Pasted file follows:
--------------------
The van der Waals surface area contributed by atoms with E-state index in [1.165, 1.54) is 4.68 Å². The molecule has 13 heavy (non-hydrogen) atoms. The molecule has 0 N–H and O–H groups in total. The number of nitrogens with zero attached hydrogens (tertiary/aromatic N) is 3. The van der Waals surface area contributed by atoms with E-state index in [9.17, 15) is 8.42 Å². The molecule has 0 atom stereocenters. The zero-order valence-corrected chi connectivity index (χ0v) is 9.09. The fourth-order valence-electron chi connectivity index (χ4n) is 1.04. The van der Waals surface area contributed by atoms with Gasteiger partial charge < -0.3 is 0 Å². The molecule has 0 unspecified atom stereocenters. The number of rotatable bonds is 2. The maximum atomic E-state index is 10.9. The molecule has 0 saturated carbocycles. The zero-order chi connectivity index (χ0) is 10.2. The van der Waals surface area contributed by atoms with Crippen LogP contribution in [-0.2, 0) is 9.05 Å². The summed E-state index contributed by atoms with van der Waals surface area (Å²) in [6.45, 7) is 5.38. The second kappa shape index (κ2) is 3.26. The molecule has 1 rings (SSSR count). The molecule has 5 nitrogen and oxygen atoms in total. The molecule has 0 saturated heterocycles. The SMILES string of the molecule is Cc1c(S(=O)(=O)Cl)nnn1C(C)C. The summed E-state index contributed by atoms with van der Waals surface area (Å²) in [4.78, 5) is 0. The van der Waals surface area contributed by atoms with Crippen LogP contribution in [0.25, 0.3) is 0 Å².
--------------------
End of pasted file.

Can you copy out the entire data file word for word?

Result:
The van der Waals surface area contributed by atoms with E-state index in [1.165, 1.54) is 4.68 Å². The molecule has 13 heavy (non-hydrogen) atoms. The molecule has 0 N–H and O–H groups in total. The number of nitrogens with zero attached hydrogens (tertiary/aromatic N) is 3. The van der Waals surface area contributed by atoms with E-state index in [9.17, 15) is 8.42 Å². The molecule has 0 atom stereocenters. The zero-order valence-corrected chi connectivity index (χ0v) is 9.09. The fourth-order valence-electron chi connectivity index (χ4n) is 1.04. The van der Waals surface area contributed by atoms with Gasteiger partial charge < -0.3 is 0 Å². The molecule has 0 unspecified atom stereocenters. The number of rotatable bonds is 2. The maximum atomic E-state index is 10.9. The molecule has 0 saturated carbocycles. The zero-order chi connectivity index (χ0) is 10.2. The van der Waals surface area contributed by atoms with Crippen LogP contribution in [-0.2, 0) is 9.05 Å². The summed E-state index contributed by atoms with van der Waals surface area (Å²) in [6.45, 7) is 5.38. The second kappa shape index (κ2) is 3.26. The molecule has 1 rings (SSSR count). The molecule has 5 nitrogen and oxygen atoms in total. The molecule has 0 saturated heterocycles. The SMILES string of the molecule is Cc1c(S(=O)(=O)Cl)nnn1C(C)C. The summed E-state index contributed by atoms with van der Waals surface area (Å²) in [4.78, 5) is 0. The van der Waals surface area contributed by atoms with Crippen LogP contribution in [0.25, 0.3) is 0 Å².